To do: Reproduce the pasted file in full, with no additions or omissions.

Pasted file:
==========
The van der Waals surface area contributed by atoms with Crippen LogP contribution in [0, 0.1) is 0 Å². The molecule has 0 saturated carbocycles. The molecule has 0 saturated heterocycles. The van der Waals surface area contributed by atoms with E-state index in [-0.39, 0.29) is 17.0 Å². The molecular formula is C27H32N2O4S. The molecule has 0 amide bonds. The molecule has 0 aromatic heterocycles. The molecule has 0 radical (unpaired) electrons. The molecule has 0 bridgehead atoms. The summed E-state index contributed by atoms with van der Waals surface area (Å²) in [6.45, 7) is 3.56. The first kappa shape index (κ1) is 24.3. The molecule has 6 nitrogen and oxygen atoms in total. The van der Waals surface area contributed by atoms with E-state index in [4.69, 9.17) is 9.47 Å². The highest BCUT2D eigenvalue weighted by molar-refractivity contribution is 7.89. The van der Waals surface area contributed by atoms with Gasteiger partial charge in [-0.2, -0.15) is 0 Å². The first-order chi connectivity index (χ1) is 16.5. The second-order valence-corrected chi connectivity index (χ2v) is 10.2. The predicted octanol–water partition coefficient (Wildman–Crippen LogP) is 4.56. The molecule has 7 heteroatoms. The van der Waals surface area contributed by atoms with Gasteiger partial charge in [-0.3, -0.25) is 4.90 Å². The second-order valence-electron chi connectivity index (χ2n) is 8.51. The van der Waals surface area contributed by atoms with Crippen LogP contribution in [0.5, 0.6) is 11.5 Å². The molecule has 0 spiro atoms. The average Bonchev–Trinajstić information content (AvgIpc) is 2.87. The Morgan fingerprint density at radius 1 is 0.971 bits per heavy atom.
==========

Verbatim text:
The van der Waals surface area contributed by atoms with Crippen LogP contribution in [0, 0.1) is 0 Å². The molecule has 0 saturated carbocycles. The molecule has 0 saturated heterocycles. The van der Waals surface area contributed by atoms with E-state index in [-0.39, 0.29) is 17.0 Å². The molecular formula is C27H32N2O4S. The molecule has 0 amide bonds. The molecule has 0 aromatic heterocycles. The molecule has 0 radical (unpaired) electrons. The molecule has 0 bridgehead atoms. The summed E-state index contributed by atoms with van der Waals surface area (Å²) in [6.45, 7) is 3.56. The first kappa shape index (κ1) is 24.3. The molecule has 6 nitrogen and oxygen atoms in total. The van der Waals surface area contributed by atoms with E-state index in [4.69, 9.17) is 9.47 Å². The highest BCUT2D eigenvalue weighted by molar-refractivity contribution is 7.89. The van der Waals surface area contributed by atoms with Gasteiger partial charge in [-0.2, -0.15) is 0 Å². The first-order chi connectivity index (χ1) is 16.5. The second-order valence-corrected chi connectivity index (χ2v) is 10.2. The predicted octanol–water partition coefficient (Wildman–Crippen LogP) is 4.56. The molecule has 7 heteroatoms. The van der Waals surface area contributed by atoms with Gasteiger partial charge in [-0.3, -0.25) is 4.90 Å². The second-order valence-electron chi connectivity index (χ2n) is 8.51. The van der Waals surface area contributed by atoms with Crippen LogP contribution in [0.5, 0.6) is 11.5 Å². The molecule has 0 spiro atoms. The average Bonchev–Trinajstić information content (AvgIpc) is 2.87. The Morgan fingerprint density at radius 1 is 0.971 bits per heavy atom.